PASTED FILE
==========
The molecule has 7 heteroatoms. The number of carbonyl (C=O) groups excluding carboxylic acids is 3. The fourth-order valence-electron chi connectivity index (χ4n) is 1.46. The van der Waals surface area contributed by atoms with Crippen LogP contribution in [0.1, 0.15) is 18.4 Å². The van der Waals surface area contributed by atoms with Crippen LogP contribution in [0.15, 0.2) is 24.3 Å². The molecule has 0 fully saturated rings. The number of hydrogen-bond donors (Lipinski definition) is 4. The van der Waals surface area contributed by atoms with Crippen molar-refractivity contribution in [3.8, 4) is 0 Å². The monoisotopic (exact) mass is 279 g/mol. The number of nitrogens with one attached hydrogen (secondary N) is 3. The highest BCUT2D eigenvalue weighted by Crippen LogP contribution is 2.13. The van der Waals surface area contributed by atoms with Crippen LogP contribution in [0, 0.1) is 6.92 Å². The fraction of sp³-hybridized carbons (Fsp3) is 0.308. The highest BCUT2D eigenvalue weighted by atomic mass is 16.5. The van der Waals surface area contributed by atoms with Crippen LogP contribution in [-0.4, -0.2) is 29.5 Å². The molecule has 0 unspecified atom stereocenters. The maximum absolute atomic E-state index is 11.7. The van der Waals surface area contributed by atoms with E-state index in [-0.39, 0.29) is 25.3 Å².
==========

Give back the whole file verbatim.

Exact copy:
The molecule has 7 heteroatoms. The number of carbonyl (C=O) groups excluding carboxylic acids is 3. The fourth-order valence-electron chi connectivity index (χ4n) is 1.46. The van der Waals surface area contributed by atoms with Crippen LogP contribution in [0.1, 0.15) is 18.4 Å². The van der Waals surface area contributed by atoms with Crippen LogP contribution in [0.15, 0.2) is 24.3 Å². The molecule has 0 fully saturated rings. The number of hydrogen-bond donors (Lipinski definition) is 4. The van der Waals surface area contributed by atoms with Crippen molar-refractivity contribution in [3.8, 4) is 0 Å². The monoisotopic (exact) mass is 279 g/mol. The number of nitrogens with one attached hydrogen (secondary N) is 3. The highest BCUT2D eigenvalue weighted by Crippen LogP contribution is 2.13. The van der Waals surface area contributed by atoms with Crippen LogP contribution in [0, 0.1) is 6.92 Å². The fraction of sp³-hybridized carbons (Fsp3) is 0.308. The highest BCUT2D eigenvalue weighted by atomic mass is 16.5. The van der Waals surface area contributed by atoms with Crippen LogP contribution in [-0.4, -0.2) is 29.5 Å². The molecule has 0 unspecified atom stereocenters. The maximum absolute atomic E-state index is 11.7. The van der Waals surface area contributed by atoms with E-state index in [-0.39, 0.29) is 25.3 Å².